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Saturday 24 February 2018

Adrian Weckler: Robots helped to cause Brexit - and they're not done yet

There is a creeping change in our sense of job security brought about by the internet and non-human work replacements
There is a creeping change in our sense of job security brought about by the internet and non-human work replacements
Adrian Weckler

Adrian Weckler

What really caused Brexit? Fear? Distrust? Opportunism? I'd like to politely suggest an additional cause: robots.

Or, to be more precise, a creeping change in our sense of job security brought about by the internet and non-human work replacements.

You know that sense of unease people sometimes try to express over their current prospects? When they start blaming immigrants or disconnected ruling elites? The bogeyman they never mention is the circuit-driven one.

I believe that robots are finally taking our jobs. And it's causing us to panic and lash out.

At present, it is blue-collar positions that are disappearing quickest. Apple's iPhone manufacturer, Foxconn, is currently replacing 60,000 human workers with robots. The factory goliath says it plans to increase its robot workforce to one million.

Meanwhile, Amazon now has 30,000 'Kiva' robots in its warehouses, which replace the need for humans to fetch products from shelves. The giant retailer now saves 20pc in operating expenses and expects to save a further €2bn by rolling out more robots.

Call centres (of which we have more than a few in Ireland) are in trouble, too. The world's biggest outsourcing giants are about to start introducing robot agents. They will be helped by companies such as Microsoft, which is currently releasing software that allows online customer service robots initiate, co-ordinate, and confirm calls completely by themselves.

As for taxi, bus and professional car drivers, they can only wince at the near future. Driverless cars are set to be introduced by almost every major manufacturer from 2018.

But it's not just blue-collar roles that are dissipating.

Holland's legal aid board is replacing lawyers with online algorithms to help settle divorce cases. Everything from maintenance costs to child access can now be settled by an online robot. (A human can be added, but it costs €360. So 95pc go with the robot, according to the Dutch agency.)

Canada is about to introduce a similar system relating to property disputes. England is looking at online legal settlement programmes, too.

Looked at one way, it all makes perfect sense: it is unnecessarily wasteful and costly to have to consult a human on basic aspects of the law. That said, how will you feel if you're the lawyer?

It's no easier for accountants. Bread-and-butter bookkeeping tasks such as expenses and tax returns are expected to become completely automated in the next 10 years, according to a recent Oxford study.

Roboticisation is starting to get personal, too. Apple recently bought a start-up called Emotient, whose technology can judge what you're feeling simply by looking at your facial figures. This sounds like a neat fit for some industries currently undergoing automation. At every big IT conference I've attended in the last two years, 'care' robots (designed to supplement or replace care workers) are getting bigger and bigger chunks of the available display space There are now dozens of companies in Japan manufacturing childcare robots.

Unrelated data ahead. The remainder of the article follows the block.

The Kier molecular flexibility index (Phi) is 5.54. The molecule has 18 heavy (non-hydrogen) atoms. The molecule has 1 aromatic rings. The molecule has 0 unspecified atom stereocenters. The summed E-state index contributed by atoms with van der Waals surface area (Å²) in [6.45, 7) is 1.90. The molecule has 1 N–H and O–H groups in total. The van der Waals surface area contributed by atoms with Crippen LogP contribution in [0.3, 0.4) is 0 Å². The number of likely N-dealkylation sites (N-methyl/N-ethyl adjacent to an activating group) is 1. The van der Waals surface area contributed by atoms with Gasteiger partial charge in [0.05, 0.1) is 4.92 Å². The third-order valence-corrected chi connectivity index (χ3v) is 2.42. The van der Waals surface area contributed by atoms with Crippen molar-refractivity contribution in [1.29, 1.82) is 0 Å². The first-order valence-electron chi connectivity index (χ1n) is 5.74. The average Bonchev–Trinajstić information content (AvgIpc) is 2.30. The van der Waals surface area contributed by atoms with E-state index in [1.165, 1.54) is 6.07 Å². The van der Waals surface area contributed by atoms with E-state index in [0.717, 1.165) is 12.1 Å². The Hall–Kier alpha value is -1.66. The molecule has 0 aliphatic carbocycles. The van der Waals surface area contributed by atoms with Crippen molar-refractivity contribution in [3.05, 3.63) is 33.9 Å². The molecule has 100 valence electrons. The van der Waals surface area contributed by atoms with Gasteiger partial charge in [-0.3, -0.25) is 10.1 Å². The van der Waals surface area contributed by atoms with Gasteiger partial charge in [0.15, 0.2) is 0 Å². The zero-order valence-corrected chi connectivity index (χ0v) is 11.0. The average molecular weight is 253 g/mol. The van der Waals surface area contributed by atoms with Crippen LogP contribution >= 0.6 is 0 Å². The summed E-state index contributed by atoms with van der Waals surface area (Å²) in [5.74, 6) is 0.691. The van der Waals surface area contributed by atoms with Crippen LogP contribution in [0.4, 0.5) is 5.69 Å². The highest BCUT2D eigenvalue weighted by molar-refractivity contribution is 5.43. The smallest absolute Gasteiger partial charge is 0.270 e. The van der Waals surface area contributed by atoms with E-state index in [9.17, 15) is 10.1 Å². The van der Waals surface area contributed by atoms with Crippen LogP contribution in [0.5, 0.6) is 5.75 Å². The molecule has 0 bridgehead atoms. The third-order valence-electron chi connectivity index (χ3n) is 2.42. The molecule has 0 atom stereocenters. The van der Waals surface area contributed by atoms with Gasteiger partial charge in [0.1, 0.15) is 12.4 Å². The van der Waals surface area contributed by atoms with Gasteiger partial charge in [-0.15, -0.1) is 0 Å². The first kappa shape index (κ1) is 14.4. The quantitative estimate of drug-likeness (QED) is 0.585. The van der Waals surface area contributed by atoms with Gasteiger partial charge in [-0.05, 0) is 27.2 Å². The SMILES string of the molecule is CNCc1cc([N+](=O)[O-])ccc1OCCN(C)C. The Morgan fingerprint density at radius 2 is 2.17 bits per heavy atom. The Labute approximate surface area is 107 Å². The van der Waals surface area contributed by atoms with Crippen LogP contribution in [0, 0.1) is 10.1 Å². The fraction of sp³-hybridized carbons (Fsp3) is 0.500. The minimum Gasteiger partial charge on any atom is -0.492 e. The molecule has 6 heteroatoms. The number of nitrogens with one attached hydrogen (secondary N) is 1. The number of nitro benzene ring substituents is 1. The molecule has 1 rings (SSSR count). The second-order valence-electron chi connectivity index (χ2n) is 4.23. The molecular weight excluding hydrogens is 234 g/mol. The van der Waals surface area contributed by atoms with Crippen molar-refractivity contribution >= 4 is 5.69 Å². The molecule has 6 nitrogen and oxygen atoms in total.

In Ireland, automation is happening in areas you mightn't have immediately considered. Local radio stations are starting to use computerised DJs. Some major supermarkets are also now starting to trial more intelligent paypoint terminals so that even fewer floor staff will be required.

And we in Ireland are partly responsible for all of this.

For instance, the Dublin-based tech firm Movidius designs and makes chips that let computers take decisions autonomously without having to connect back to the web or to a human for guidance. Its latest chip is now being used on the world's most advanced consumer drone - DJI's Phantom 4 - to let the flying robot 'see' and avoid obstacles without any human pilot intervention.

Some of the research being done by Intel's design teams in Ireland have similar goals.

So we're helping to build robots that can see, assess and make decisions without reference to a human controller.

For employers in almost any field, the attraction of this is obvious: huge efficiency, 24-hour availability and fixed labour planning. There are no strikes, no Haddington Road deals and fewer employment laws to observe, too.

Indeed, such is the expected impact of workplace robots that EU officials are starting to consider whether certain robots should have limited 'rights' as workers. Last month, the European Parliament's committee on legal affairs drafted a motion urging that "the most sophisticated autonomous robots could be established as having the status of electronic persons with specific rights and obligations".

Some small part of this surely turned up in the Brexit vote. It is also arguably wrapped into the rise of Donald Trump, Bernie Sanders, Marine Le Pen and others who are deeply angry at the way things are going.

But the 'system' that's causing civil disquiet is more than the European Union, Barack Obama or Angela Merkel. The 'system' is also the new world order of technology and automation.

People feel disenfranchised, and they don't fully know why.

Sunday Indo Business

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